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Long IslandColumnistsDan Janison

As corruption cases mount, eyes turn to Loretta Lynch's successor

Prosecutor Robert Capers has been recommended by Sen.

Prosecutor Robert Capers has been recommended by Sen. Chuck Schumer to replace Attorney Gen. Loretta Lynch as the United States Attorney for the district covering Long Island, Brooklyn, Queens and Staten Island. Credit: Courtesy of Senator Schumer's of

The expected ascent of veteran prosecutor Robert Capers, 44, to the position of U.S. attorney for the Eastern District of New York begins just as big federal corruption cases grab an unusual share of local headlines. Regional government officials -- perhaps a few, perhaps more -- may nervously wait to see where Capers will set his enforcement priorities.

Under the job's last occupant, Loretta Lynch, who is now U.S. attorney general, Capers, who is the office's senior litigation counsel, worked on cases from the office's public integrity unit, including the felony conviction after trial of ex-Assemb. William Boyland Jr. So Capers' nomination is regarded as imminent after Democratic Sen. Charles Schumer issued his endorsement publicly last week. The Eastern District covers Suffolk, Nassau, Queens, Brooklyn and Staten Island. Capers' nomination would be subject to Senate confirmation.

The role of the Southern District of New York office, which encompasses Manhattan, the Bronx and six counties to the north, has long tended to overshadow that of its neighbor. Just this year, U.S. Attorney Preet Bharara knocked two of state's top three men -- leaders of both legislative houses -- out of the proverbial backroom without even convicting them. Bharara charged criminal schemes against Assemb. Sheldon Silver (D-Manhattan) and Sen. Dean Skelos (R-Rockville Centre) and his son Adam Skelos. All pleaded not guilty.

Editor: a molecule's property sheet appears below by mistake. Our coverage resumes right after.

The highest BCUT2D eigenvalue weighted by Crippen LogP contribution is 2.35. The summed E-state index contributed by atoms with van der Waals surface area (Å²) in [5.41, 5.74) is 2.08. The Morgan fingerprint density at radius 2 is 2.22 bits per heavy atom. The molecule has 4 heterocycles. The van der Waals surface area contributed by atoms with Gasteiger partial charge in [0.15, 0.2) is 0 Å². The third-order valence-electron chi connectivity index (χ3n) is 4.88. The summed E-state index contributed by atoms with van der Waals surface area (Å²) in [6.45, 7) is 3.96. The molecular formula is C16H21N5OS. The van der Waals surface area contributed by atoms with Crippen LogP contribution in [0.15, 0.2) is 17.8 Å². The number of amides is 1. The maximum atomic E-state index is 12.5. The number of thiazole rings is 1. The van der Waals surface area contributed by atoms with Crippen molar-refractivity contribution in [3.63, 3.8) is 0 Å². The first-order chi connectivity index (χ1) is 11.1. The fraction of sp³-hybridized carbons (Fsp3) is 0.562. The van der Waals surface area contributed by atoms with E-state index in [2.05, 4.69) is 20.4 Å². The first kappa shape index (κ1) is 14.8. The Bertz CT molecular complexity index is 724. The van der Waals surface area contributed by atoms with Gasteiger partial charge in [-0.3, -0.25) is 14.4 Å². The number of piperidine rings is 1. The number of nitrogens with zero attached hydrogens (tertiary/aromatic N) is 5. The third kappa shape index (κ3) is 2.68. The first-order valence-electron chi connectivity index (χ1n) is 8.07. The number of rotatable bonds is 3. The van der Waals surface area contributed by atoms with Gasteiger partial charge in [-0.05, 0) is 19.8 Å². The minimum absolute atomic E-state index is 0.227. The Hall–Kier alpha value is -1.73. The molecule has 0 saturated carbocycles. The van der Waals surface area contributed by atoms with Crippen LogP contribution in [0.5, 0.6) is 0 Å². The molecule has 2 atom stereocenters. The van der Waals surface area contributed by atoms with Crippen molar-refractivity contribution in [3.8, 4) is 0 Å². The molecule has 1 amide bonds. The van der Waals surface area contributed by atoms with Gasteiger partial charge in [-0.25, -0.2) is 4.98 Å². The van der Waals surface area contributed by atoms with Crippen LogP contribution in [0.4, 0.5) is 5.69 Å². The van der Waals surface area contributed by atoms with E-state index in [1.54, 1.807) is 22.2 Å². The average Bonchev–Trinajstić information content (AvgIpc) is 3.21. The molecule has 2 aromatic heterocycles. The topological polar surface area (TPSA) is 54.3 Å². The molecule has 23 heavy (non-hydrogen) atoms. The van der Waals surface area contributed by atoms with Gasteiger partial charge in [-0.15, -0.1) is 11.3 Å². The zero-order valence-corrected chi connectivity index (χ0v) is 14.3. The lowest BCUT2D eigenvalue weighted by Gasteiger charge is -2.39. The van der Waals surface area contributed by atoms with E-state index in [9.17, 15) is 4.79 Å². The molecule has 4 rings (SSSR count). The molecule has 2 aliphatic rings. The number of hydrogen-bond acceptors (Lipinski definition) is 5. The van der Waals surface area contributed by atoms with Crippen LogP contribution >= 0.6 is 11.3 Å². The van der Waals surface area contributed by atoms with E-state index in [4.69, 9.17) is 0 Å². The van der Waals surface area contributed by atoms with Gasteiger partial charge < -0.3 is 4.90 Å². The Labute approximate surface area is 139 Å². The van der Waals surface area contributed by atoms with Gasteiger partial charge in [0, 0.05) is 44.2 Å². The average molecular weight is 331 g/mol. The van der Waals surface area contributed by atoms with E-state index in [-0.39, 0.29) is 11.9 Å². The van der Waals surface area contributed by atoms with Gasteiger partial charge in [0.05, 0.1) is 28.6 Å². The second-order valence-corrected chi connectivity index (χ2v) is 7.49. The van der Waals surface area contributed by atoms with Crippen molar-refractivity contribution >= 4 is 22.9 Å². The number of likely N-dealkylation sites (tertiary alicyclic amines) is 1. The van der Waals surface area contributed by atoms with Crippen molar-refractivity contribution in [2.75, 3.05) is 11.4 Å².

Much of the activity discussed in the FBI's Skelos complaint seems to take place in the Eastern District. But Bharara and his Southern District crew clearly made a mission of targeting Albany, especially after scooping up materials from Gov. Andrew M. Cuomo's defunct corruption commission.

Prosecutors' styles can differ sharply. Bharara has repeatedly deplored New York's "culture of corruption," for example, but the U.S. attorney based in Newark, Paul Fishman, said in a news conference earlier this month on the Bridgegate scandal: "I don't comment on culture. That's not my expertise. I leave that to other people."

Senior senators from the president's party typically get to recommend for these seats. Schumer did so in 2009 with his then-chief counsel Bharara. On Thursday Schumer called Capers someone who is "not flashy, but gets the job done, and gets it done superbly."

Assemb. Todd Kaminsky (D-Long Beach), a Lynch assistant until last year who knows Capers, said, "The fact that he has a public corruption background is important in the time in which are living. "


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